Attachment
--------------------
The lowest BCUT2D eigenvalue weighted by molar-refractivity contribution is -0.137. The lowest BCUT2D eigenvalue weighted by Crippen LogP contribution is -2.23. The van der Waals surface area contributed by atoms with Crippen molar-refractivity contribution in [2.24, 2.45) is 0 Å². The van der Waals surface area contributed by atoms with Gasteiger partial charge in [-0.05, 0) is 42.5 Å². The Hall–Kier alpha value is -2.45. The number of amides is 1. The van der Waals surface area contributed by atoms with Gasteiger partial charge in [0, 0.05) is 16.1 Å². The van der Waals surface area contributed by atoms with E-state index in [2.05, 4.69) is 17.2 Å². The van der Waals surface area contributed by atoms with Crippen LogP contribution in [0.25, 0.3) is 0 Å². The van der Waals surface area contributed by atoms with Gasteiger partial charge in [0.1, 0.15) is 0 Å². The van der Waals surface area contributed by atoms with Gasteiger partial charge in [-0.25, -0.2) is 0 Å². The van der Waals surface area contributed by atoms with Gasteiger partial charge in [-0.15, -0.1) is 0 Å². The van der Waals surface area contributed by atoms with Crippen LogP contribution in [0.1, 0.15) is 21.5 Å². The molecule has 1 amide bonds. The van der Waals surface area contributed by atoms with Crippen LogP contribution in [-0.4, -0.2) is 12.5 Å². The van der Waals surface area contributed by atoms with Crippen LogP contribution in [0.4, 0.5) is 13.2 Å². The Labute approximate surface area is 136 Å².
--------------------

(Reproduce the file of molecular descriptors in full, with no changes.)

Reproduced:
The lowest BCUT2D eigenvalue weighted by molar-refractivity contribution is -0.137. The lowest BCUT2D eigenvalue weighted by Crippen LogP contribution is -2.23. The van der Waals surface area contributed by atoms with Crippen molar-refractivity contribution in [2.24, 2.45) is 0 Å². The van der Waals surface area contributed by atoms with Gasteiger partial charge in [-0.05, 0) is 42.5 Å². The Hall–Kier alpha value is -2.45. The number of amides is 1. The van der Waals surface area contributed by atoms with Gasteiger partial charge in [0, 0.05) is 16.1 Å². The van der Waals surface area contributed by atoms with E-state index in [2.05, 4.69) is 17.2 Å². The van der Waals surface area contributed by atoms with Crippen LogP contribution in [0.25, 0.3) is 0 Å². The van der Waals surface area contributed by atoms with Gasteiger partial charge in [0.1, 0.15) is 0 Å². The van der Waals surface area contributed by atoms with Gasteiger partial charge in [-0.25, -0.2) is 0 Å². The van der Waals surface area contributed by atoms with Gasteiger partial charge in [-0.15, -0.1) is 0 Å². The van der Waals surface area contributed by atoms with Crippen LogP contribution in [0.1, 0.15) is 21.5 Å². The molecule has 1 amide bonds. The van der Waals surface area contributed by atoms with Crippen LogP contribution in [-0.4, -0.2) is 12.5 Å². The van der Waals surface area contributed by atoms with Crippen LogP contribution in [0.4, 0.5) is 13.2 Å². The Labute approximate surface area is 136 Å².